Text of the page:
Dental Enamel- a Multi-Scale Modelling Challenge
The tooth is a unique functionally graded composite structure at several levels providing a hard and apparently self-healing enamel external shell bonded to a dynamic and resilient dentin core both supported by a vascular and neural network in the tooth pulp. Tooth enamel is nature’s cell derived method for production of a high elastic modulus (~ 90 GPa), hard, wear, and fatigue resistant structure. This presentation will review the micro and meso structure of human teeth as well as studies on their Hertzian contact and Vickers indentation response. The fracture toughness measurements of enamel and dentin by several groups and the need to further explore mechanical response with enamel location and orientation are discussed. Emphasis well be on the role of decussation on enamel properties and likely mechanisms for enamel self-repair of microcracks when teeth are fatigued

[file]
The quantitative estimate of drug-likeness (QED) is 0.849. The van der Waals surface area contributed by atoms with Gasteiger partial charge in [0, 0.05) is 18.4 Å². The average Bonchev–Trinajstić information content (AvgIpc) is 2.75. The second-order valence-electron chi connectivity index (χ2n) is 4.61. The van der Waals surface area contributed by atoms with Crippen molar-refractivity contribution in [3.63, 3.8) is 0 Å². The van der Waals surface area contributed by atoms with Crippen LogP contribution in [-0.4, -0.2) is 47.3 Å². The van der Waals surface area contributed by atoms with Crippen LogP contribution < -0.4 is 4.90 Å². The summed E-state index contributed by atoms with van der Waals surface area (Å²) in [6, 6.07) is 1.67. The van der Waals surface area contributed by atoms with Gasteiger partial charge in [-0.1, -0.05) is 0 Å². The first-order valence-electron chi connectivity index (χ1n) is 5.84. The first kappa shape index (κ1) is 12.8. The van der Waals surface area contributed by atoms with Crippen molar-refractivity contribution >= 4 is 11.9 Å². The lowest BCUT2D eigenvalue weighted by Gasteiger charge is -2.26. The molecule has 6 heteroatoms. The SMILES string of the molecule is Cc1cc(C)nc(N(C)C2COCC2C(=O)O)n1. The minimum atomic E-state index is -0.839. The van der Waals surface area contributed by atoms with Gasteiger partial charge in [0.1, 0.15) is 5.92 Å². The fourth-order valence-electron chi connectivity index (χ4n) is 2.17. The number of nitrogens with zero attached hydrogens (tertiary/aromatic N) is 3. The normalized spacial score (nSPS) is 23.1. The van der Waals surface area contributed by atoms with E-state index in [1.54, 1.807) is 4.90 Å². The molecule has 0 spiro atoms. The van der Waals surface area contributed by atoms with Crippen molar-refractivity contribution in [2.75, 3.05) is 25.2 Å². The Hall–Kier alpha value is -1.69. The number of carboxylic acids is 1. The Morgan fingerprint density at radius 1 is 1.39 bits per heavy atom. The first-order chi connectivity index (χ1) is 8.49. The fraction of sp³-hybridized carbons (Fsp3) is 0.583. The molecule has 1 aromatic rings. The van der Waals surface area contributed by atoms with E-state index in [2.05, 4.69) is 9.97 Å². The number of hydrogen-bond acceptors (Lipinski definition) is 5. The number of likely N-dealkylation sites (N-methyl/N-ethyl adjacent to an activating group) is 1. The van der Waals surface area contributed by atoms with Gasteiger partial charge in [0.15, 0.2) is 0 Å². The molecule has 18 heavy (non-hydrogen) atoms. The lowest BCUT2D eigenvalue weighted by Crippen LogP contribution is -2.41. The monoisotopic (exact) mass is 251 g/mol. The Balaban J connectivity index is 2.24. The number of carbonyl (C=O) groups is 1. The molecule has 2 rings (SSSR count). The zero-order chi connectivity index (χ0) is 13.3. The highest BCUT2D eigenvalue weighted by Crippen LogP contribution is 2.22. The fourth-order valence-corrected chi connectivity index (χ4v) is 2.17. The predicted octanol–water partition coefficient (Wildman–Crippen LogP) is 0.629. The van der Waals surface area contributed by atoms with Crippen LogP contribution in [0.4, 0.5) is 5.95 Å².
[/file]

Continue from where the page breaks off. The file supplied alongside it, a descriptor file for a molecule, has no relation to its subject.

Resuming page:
About the Speaker
Van P. Thompson, DDS, PhD, is currently, Professor of Biomaterials, Biomimetics and Biophotonics at King’s College London Dental Institute and was previously Chair, Biomaterials and Biomimetics, NYU College of Dentistry. Known for his work on adhesion and bonded bridges at the University of Maryland he has published many articles and made numerous presentations on dental biomaterials in the U.S. and internationally. His current research areas include dentin caries activity, all-ceramic crown fatigue and fracture, modifications of dentin for bonding, engineering tissue response via scaffold architecture and practice based research (PEARL Network).
Faculty Host: Prof. Somnath Ghosh, 203 Latrobe, 410-516-7833, [email protected]
Khairul Bariah Abd Majid: 410-516-5033 or [email protected]